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Java has build in support for multithreading. In short multithreading is running two or more parts of your program in parallel.

Creating Threads

In Java you can create threads in two ways

  1. By extending Thread Class
  2. By implementing Runnable Interface (Recommended way)

Lets see examples for these two ways.

By extending Thread Class


public class ThreadsHelloWorld {
    public static void main(String[] args) {

        ThreadExample thred = new ThreadExample();
        thred.start();
        System.out.println("You should see this message first in console");

    }
}

class ThreadExample extends Thread {
    public void run() {
        try {
            Thread.sleep(1_000);
        } catch (InterruptedException e) { /* Ignore*/ }

        System.out.println("This runs after a second");
    }
}

public class ThreadsRunnableHelloWorld {
    public static void main(String[] args) {

        Thread thred = new Thread(new ThreadExampleRunnable());
        thred.start();
        System.out.println("You should see this message first in console");

    }
}

class ThreadExampleRunnable implements Runnable {
    public void run() {
        try {
            Thread.sleep(1_000);
        } catch (InterruptedException e) { /* Ignore*/ }

        System.out.println("This runs after a second");
    }
}

Following code is a short version of above code by making the Runnable as anonymous inner-class, so that you don't have to create a separate Class which implements Runnable Interface.

public class ThreadsRunnableHelloWorld {
    public static void main(String[] args) {

        Thread thred = new Thread(new Runnable() {

            @Override
            public void run() {
                try {
                    Thread.sleep(1_000);
                } catch (InterruptedException e) {/* Ignore */ }

                System.out.println("This runs after a second");
            }
        });

        thred.start();
        System.out.println("You should see this message first in console");

    }
}

Thread Pools

There are two major advantages of having Thread Pools rather creating your own Threads on demand

  1. We can limit the number of threads running in your application in parallel. You can decide the number of threads that can run in parallel by looking at your System capabilities.
  2. You can avoid the Thread creation overhead.

Java has java.util.concurrent.Executors using which you can create Thread Pools.
Java has different flavours of thread pools, based on your use-case you can pick one of them. Following are the most commonly used Thread Pools

  1. CachedThreadPool
  2. FixedThreadPool
  3. SingleThreadExecutor
  4. ScheduledThreadPool

Following example shows you how to create these thread pools and how to submit tasks to those thread pools.

import java.util.Date;
import java.util.concurrent.ExecutorService;
import java.util.concurrent.Executors;
import java.util.concurrent.ScheduledExecutorService;
import java.util.concurrent.TimeUnit;

public class ThreadPools {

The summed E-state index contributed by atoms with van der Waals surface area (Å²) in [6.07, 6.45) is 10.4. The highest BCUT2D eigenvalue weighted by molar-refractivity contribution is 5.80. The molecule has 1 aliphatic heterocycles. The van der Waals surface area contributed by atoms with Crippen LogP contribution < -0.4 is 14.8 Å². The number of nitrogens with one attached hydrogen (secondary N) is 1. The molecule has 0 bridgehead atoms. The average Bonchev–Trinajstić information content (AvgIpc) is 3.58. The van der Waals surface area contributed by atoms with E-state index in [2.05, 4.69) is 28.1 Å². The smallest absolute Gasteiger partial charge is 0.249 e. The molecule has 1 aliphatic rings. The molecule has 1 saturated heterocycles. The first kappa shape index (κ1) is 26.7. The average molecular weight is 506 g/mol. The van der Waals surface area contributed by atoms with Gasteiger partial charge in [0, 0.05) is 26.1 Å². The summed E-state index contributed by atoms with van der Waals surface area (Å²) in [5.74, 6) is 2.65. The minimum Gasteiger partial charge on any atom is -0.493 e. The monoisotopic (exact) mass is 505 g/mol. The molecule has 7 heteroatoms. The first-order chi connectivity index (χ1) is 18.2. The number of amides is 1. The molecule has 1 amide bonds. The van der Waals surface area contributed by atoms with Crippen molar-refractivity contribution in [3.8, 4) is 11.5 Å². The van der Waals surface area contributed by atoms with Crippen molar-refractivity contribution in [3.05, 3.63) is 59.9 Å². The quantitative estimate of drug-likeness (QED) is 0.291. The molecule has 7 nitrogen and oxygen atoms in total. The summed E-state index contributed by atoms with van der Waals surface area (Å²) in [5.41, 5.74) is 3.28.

public static void main(String[] args) throws InterruptedException {

        // useful when you have many short lived tasks 
        ExecutorService cachedThreadpool = Executors.newCachedThreadPool();

        // creates given fixed number of threads, they will be live even though there is no work
        ExecutorService fixedThreadpool = Executors.newFixedThreadPool(10);

        // creates executer with one thread, all the runnables submitted will get executed one after another 
        ExecutorService singleThreadpool = Executors.newSingleThreadExecutor();

        // used to run a task periodically
        ScheduledExecutorService scheduledThreadpool = Executors.newScheduledThreadPool(10);

        Runnable someTask = new Runnable() {
            @Override
            public void run() {
                System.out.println("Hello World from a pool. Executing Thread:" 
                        + Thread.currentThread().getName() + " Time:" + new Date());

            }
        };

        cachedThreadpool.submit(someTask);
        fixedThreadpool.submit(someTask);
        singleThreadpool.submit(someTask);

        // Schedules the task once after 2000 milliseconds
        scheduledThreadpool.schedule(someTask, 2_000, TimeUnit.MILLISECONDS); 

        // Schedules a task periodically every 2000 milliseconds, after an initial delay of 1000 milliseconds
        scheduledThreadpool.scheduleAtFixedRate(someTask, 1_000, 2_000, TimeUnit.MILLISECONDS); 


        Thread.sleep(10_000);

        cachedThreadpool.shutdown();
        fixedThreadpool.shutdown();
        singleThreadpool.shutdown();
        scheduledThreadpool.shutdown();

        System.out.println("Shutdown all the pools");
    }
}

Output

Hello World from a pool. Executing Thread:pool-1-thread-1 Time:Sun Sep 10 14:35:32 IST 2017
Hello World from a pool. Executing Thread:pool-2-thread-1 Time:Sun Sep 10 14:35:32 IST 2017
Hello World from a pool. Executing Thread:pool-3-thread-1 Time:Sun Sep 10 14:35:32 IST 2017
Hello World from a pool. Executing Thread:pool-4-thread-1 Time:Sun Sep 10 14:35:33 IST 2017
Hello World from a pool. Executing Thread:pool-4-thread-2 Time:Sun Sep 10 14:35:34 IST 2017
Hello World from a pool. Executing Thread:pool-4-thread-1 Time:Sun Sep 10 14:35:35 IST 2017
Hello World from a pool. Executing Thread:pool-4-thread-3 Time:Sun Sep 10 14:35:37 IST 2017
Hello World from a pool. Executing Thread:pool-4-thread-2 Time:Sun Sep 10 14:35:39 IST 2017
Hello World from a pool. Executing Thread:pool-4-thread-1 Time:Sun Sep 10 14:35:41 IST 2017
Shutdown all the pools



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